An Attempt To Solve The Mystery Of Marcell Ozuna

The Marlins, as bad as they are, have an entertainingly wanton disregard of service time considerations for their top prospects. Marcell Ozuna is one example of this philosophy (or lack thereof). In late April of last year, despite having no chance of either contending or selling tickets, Miami called up Ozuna, who had logged a grand total of 47 career plate appearances above A-ball. For those of you wondering, Ozuna will now very likely get the Super Two tag on him, making him arbitration-eligible in 2016.

But we’re not really here to talk about the business of baseball, are we? Ozuna is a player that I’m very intrigued by coming into 2014 because he’s so incredibly difficult to project. Heck, just look at his Steamer and Oliver projections:

  • Steamer – .249/.296/.405, .156 ISO, 5.8% BB%, 19.9% K%
  • Oliver – .253/.290/.370, .117 ISO, 4.5% BB%, 23.0% K%

Oliver is pretty bearish on Ozuna’s plate discipline, while Steamer projects a .287 batting average on balls in play, which feels a bit low for a guy with a .325 career minor-league BABIP. At any rate, the two models come up with nearly identical batting averages and on-base percentages, albeit by different means.

The big discussion point here is how far apart the two projections are regarding Ozuna’s power profile — Steamer has him hitting 16 homers, compared to Oliver’s projection of eight. It was quite the surprise to see Ozuna hit just three home runs in 291 plate appearances in the majors last year after he had hit an average of 23 long balls in each of the previous three seasons. Of course, those homers were hit in A-ball, but it’s fair to say that his power production in the majors last year failed to meet expectations.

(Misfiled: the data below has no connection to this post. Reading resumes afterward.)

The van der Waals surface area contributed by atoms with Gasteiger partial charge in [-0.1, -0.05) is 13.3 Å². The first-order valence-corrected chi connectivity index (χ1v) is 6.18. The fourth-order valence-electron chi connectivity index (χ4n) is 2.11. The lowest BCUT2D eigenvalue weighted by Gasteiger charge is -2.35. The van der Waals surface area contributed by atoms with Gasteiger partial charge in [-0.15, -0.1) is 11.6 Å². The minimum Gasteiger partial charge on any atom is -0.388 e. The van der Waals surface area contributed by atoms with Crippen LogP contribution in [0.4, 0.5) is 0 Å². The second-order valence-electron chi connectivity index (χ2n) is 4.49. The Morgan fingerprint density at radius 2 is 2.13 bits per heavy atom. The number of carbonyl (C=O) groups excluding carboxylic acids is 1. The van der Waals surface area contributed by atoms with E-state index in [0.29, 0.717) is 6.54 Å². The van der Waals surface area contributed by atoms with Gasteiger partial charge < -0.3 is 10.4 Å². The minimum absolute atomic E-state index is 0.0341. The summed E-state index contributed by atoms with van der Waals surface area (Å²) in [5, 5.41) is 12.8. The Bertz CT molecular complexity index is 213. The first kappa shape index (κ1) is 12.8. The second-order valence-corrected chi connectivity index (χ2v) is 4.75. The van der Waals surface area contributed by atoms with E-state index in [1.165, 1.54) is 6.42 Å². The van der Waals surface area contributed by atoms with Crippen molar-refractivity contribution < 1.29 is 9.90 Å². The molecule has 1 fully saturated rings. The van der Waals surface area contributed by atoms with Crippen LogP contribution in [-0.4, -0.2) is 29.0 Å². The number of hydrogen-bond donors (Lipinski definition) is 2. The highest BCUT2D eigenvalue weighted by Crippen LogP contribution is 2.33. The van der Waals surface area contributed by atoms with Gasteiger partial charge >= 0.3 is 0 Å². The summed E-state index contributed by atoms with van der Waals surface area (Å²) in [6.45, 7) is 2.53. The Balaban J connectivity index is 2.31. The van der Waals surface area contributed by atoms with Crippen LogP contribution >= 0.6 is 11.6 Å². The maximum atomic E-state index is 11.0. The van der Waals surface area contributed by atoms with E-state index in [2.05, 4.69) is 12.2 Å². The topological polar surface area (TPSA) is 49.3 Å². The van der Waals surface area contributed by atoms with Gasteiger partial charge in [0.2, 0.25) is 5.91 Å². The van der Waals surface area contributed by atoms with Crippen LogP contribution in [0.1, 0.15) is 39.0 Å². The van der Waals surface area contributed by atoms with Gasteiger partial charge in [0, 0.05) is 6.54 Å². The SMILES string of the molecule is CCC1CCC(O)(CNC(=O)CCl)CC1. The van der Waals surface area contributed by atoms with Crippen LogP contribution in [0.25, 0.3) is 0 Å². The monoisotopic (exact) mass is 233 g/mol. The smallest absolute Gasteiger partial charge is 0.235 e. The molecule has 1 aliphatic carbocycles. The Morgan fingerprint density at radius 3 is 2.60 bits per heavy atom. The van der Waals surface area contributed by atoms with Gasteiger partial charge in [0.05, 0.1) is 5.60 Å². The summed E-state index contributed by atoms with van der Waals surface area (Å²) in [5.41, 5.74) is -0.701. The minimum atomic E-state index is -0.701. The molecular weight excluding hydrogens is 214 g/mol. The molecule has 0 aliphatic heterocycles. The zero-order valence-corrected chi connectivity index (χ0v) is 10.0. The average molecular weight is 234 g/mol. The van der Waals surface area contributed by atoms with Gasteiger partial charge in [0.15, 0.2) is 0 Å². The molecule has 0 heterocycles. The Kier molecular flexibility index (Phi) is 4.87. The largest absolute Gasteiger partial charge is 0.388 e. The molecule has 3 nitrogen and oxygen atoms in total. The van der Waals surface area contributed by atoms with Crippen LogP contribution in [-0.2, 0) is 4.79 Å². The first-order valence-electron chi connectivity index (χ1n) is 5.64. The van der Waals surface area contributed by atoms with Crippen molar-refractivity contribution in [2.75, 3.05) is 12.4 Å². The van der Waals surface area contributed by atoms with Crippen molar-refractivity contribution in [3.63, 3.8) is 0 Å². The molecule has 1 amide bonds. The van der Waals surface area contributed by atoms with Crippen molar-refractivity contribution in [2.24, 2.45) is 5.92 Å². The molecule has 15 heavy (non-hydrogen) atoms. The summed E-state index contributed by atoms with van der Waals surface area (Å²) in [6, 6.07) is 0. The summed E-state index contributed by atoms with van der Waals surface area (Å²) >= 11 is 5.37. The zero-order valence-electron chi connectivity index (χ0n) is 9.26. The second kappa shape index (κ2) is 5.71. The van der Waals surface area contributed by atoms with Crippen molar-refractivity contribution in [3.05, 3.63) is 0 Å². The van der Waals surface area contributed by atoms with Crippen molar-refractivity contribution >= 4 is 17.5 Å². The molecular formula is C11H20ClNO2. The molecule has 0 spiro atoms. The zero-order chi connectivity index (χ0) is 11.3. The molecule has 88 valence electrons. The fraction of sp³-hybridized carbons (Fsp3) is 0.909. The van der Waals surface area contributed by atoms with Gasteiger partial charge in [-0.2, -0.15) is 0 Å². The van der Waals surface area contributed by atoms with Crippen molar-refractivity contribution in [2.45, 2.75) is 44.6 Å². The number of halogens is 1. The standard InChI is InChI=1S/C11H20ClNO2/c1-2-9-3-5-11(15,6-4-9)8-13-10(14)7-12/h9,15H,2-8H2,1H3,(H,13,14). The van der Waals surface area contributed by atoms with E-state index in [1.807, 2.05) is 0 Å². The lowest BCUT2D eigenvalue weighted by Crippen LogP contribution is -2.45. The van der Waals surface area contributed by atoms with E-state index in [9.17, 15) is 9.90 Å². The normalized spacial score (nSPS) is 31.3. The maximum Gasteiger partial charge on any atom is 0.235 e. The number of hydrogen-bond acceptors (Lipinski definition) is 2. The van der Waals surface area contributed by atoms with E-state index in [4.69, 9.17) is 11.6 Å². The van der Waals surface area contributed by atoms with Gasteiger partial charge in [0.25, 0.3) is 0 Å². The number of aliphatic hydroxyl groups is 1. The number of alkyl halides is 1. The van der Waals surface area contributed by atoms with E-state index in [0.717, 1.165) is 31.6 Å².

There are plenty of seemingly easy answers here — he wasn’t ready to face big-league pitching, he plays his home games in a stadium that absolutely hates home runs, etc. Oddly enough, Ozuna did pretty much everything well, except for the one thing he was expected to do. His .265 average was a pleasant surprise, considering that he was a .266 hitter in A-ball.

His defense was so good that the team moved him from right field to center, where he is expected to start on opening day this year. Ozuna had played just 38 of his 445 minor-league games in center field, as opposed to 399 games in right field. It’s not too often that you see a corner-outfield prospect get moved to center full-time in the majors.

But his light-tower power, the one thing scouts really raved about — the one thing that even had him on top prospect lists at all — never materialized. Let’s address the ballpark argument. As expected, Ozuna was a better hitter on the road than at home:

  • Home – .252/.280/.339, 0 HR, 5 2B, 3 3B
  • Away – .277/.323/.432, 3 HR, 12 2B, 1 3B

If you look at the home-run totals and the gaps between his OBP and slugging percentages, yeah, that looks like a valid argument on the surface. But if his home park was to blame for robbing him of dingers, why didn’t he hit more doubles? You’d think that if he was hitting balls that would go for homers in other parks, they’d be banging off the wall in left field or going to the track in the gap a bit more often.

Thinking along those lines, I looked up his average fly ball distance, which confirms that Ozuna simply wasn’t hitting the ball very far, regardless of what stadium he was playing in. His average fly ball distance in 2013 was just 255.51 feet, good for 291st in the majors, right in between Eric Sogard and Ichiro Suzuki. Even if he wasn’t ready for the majors, and even if his home park suppressed his power, which are both completely reasonable and valid arguments, you would expect him to be hitting fly balls a bit further than guys like Jeff Keppinger and Alcides Escobar. Which he was not.